If you've enjoyed this series so far, you won't be disappointed. There's quite a bit more of a supernatural twist here that I personally didn't care for but worked in well for the story. As with the previous books in this series, the story line is solid but the characters are a little flat - with the villains almost comically archetypal. It's a good romp, but doesn't expand the genre much.
Trying to avoid spoilers here. This is really just a loose-ends cleanup attempt wrapped up in a pretty straightforward story arc. If you, like me, have found that Koontz's writing in recent years has gotten increasingly lazy you won't be surprised. It was good to see many of the more memorable oddball characters from the series make an appearance, and a strange attempt was made to tie a lot of things together that we never really saw as needing to be connected.
Unfortunately, like so many other Koontz books, the end just kind of falls off a cliff. Since he ended the Moonlight Bay books, Odd Thomas was the only interesting stuff he's done -- and that was getting pretty tired by the end. At least now the series is wrapped up (unless he does something really contrived).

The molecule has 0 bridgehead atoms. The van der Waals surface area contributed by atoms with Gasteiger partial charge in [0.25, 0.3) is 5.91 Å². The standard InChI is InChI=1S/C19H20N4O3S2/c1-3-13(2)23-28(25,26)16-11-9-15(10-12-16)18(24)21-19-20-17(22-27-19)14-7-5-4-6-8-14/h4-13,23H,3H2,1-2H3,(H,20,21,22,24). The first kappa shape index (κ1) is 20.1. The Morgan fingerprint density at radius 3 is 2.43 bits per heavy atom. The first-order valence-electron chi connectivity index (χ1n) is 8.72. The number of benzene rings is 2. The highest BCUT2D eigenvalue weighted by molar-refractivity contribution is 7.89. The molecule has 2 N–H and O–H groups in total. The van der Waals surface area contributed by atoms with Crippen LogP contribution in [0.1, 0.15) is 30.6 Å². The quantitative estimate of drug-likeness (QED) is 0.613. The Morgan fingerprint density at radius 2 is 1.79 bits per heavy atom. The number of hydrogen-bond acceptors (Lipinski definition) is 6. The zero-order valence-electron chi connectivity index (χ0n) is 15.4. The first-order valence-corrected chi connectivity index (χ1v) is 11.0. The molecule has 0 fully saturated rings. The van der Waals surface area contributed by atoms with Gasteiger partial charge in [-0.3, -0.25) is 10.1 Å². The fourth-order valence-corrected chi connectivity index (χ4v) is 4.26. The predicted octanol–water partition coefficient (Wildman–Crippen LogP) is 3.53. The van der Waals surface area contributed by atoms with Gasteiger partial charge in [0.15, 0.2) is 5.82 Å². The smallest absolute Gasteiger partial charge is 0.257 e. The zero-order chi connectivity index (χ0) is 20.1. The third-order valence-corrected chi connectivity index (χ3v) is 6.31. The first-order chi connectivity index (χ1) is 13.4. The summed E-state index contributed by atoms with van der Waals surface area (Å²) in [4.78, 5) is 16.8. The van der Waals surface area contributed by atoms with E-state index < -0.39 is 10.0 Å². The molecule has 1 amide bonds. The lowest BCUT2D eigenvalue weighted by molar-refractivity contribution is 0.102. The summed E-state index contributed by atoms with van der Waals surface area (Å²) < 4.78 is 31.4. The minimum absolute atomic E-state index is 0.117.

Dean Koontz moved from my "buy immediately" to my "wait for it to get cheap" list years ago for everything but Odd Thomas. Now he's moved to my "if there's nothing else" list.
A well tailored addition to the series with it's own story arc well integrated into the overall arc of the series. As with the first, there is a satisfying ending here so that you can choose to go on with the series to see how things develop or you can stop and still be satisfied.
Masterfully planned and very well read -- one of the few times that switching an narrator wasn't a disaster. I wish the narrator from the first could be there reading the parts from the characters he handled so well in the first, and that Robin Miles could be doing just the new main character here since it's nearly an even split. Still, she does a good job pulling it of.
I don't want to give anything away here, so no plot summary from me. I'll just say that it's a fantastic story in the same universe, that we learn much more about the aliens and humans, that we learn more about some of our favorite characters and are introduced to some good new ones.
It's hard not to compare this with "The Martian" which was one of the best new SF stories I've read in years, and extremely well read as an audio book. Benford's book is probably both far more rooted in the realistic problems of Martian environment and also far more optimistic and speculative about the possibility for any existing Martian biosphere. This story has a much more human angle and I think some of that human drama was far to simplified and even cynical (the details about the corporate and government workings, in particular). The story was still interesting, the concepts were good, and I was entertained.